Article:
7. [the people of] Iram the many-pillared,
8. the like of whom has never been reared in all the land?
9. and with [the tribe of] Thamud, (6) who hollowed out rocks in the valley?

6 - See surah 7, notes 56 and 59. The "valley" referred to in the sequence is the Wadi 'l-Qura, situated north of Medina on the ancient caravan route from South Arabia to Syria.

10. and with Pharaoh of the [many] tent-poles? (7)

7 For an explanation of this epithet, see surah 38, note 17.

11. [It was they] who transgressed all bounds of equity all over their lands,
12. and brought about great corruption therein:
13. and therefore thy Sustainer let loose upon them a scourge of suffering:
14. for, verily, thy Sustainer is ever on the watch!
15. BUT AS FOR man, (8) whenever his Sustainer tries him by His generosity and by letting him enjoy a life of ease, he says, "My Sustainer has been [justly] generous towards me"; (9)

8 - The above phrase, introduced by the particle fa-amma ("But as for. . "), obviously connects with the reference to the "solemn evidence of the truth" in verse 5 - implying that man does not, as a rule, bethink himself of the hereafter, being concerned only with this world and what promises to be of immediate advantage to him (Zamakhshari, Razi, Baydawi).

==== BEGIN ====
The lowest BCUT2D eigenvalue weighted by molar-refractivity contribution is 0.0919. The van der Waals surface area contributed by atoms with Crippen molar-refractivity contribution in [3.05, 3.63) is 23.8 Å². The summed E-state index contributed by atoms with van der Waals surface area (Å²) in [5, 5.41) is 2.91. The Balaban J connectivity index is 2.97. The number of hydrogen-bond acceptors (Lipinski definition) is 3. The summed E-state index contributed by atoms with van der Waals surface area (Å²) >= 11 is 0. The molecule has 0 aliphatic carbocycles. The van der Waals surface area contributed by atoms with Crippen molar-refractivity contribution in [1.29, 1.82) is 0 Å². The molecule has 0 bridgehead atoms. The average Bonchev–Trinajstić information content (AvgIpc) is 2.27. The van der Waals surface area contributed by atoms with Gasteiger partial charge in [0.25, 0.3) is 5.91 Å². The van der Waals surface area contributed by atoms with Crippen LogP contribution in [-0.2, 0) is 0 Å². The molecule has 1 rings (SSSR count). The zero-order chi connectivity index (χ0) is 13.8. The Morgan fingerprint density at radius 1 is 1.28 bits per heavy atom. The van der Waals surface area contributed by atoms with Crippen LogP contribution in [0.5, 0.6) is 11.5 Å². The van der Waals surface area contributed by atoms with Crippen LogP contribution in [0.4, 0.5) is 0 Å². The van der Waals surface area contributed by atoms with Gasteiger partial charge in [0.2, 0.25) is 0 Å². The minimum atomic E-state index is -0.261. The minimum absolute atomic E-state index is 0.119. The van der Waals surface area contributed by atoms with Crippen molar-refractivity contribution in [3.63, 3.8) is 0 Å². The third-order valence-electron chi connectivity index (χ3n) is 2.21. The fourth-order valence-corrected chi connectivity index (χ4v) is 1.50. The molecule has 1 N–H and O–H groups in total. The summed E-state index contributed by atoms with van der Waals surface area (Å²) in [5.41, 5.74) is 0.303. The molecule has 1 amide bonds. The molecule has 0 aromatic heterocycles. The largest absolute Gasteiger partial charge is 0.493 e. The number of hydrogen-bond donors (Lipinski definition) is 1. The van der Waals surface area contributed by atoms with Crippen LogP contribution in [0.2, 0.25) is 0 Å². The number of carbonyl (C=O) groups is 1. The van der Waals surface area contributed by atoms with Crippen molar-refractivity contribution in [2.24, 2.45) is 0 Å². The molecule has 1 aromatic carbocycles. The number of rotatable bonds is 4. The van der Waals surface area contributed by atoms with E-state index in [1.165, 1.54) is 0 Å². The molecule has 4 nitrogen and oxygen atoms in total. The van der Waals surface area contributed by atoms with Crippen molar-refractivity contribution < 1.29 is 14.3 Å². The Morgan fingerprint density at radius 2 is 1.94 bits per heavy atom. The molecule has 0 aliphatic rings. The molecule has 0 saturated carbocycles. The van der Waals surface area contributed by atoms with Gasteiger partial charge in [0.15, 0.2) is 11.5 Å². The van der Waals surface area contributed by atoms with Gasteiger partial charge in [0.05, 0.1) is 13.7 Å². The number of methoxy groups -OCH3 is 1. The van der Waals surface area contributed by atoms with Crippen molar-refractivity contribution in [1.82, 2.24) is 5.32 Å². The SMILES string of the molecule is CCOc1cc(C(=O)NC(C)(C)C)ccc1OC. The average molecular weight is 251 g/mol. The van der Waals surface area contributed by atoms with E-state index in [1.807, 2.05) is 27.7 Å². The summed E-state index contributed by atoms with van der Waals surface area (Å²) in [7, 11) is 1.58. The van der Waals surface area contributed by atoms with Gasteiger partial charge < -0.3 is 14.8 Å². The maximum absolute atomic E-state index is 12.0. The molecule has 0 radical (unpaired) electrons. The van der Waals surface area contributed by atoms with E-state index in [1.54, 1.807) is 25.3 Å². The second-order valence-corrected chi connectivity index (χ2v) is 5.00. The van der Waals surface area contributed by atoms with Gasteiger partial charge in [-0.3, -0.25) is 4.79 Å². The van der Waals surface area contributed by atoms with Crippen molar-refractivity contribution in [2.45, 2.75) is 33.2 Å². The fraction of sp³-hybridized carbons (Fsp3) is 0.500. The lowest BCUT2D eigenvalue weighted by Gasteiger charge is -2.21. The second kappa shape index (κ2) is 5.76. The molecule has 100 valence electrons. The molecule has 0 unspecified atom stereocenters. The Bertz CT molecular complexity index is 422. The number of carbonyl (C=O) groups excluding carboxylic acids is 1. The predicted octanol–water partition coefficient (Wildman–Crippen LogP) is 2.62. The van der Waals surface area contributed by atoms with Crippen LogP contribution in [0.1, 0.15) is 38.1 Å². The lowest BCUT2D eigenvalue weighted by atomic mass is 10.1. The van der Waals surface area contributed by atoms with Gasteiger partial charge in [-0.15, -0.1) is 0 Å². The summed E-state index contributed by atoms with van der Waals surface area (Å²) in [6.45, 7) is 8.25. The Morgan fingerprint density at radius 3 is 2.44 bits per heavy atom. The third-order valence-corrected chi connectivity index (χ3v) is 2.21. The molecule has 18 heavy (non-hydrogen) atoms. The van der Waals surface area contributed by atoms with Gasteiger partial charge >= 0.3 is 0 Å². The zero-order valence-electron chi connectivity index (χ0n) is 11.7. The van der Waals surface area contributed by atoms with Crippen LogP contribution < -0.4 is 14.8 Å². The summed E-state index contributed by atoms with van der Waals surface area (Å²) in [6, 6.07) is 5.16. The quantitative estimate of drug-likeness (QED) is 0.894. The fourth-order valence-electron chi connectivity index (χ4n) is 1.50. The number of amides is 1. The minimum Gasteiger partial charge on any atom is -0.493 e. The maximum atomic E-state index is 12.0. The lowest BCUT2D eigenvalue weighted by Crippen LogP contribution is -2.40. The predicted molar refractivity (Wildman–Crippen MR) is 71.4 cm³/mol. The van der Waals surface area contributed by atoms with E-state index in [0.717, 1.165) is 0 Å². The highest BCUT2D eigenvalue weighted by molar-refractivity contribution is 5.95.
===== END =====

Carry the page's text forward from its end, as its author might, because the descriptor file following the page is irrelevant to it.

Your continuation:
9 - I.e., he regards God's bounty as something due to him (Razi).

16. whereas, whenever He tries him by straitening his means of livelihood, he says, "My Sustainer has disgraced me!" (10)

10 - I.e., he regards the absence or loss of affluence not as a trial, but as an evidence of divine "injustice" - which, in its turn, may lead to a denial of God's existence.

17. But nay, nay, [O men, consider all that you do and fail to do:] you are not generous towards the orphan,
18. and you do not urge one another to feed the needy, (11)

11 - I.e., "you feel no urge to feed the needy" (cf. 107:3).

19. and you devour the inheritance [of others] with devouring greed,
20. and you love wealth with boundless love!
21. Nay, but [how will you fare on Judgment Day,] when the earth is crushed with crushing upon crushing,
22. and [the majesty of] thy Sustainer stands revealed, (12) as well as [the true nature of] the angels; rank upon rank?

12 - Lit., "[when] thy Sustainer comes", which almost all of the classical commentators understand as the revelation (in the abstract sense of this word) of God's transcendental majesty and the manifestation of His judgment.

23. And on that Day hell will be brought [within sight]; on that Day man will remember [all that he did and failed to do]: but what will that remembrance avail him?
24. He will say, "Oh, would that I had. provided beforehand for my life [to come]!"
25. For, none can make suffer as He will make suffer [the sinners] on that Day,
26. and none can bind with bonds like His. (13)

13 - See note 7 on 73:12-13.

27. [But unto the righteous God will say,] "O thou human being that hast attained to inner peace!
28. Return thou unto thy Sustainer, well-pleased [and] pleasing [Him]:
29. enter, then, together with My [other true] servants
30. yea, enter thou My paradise!"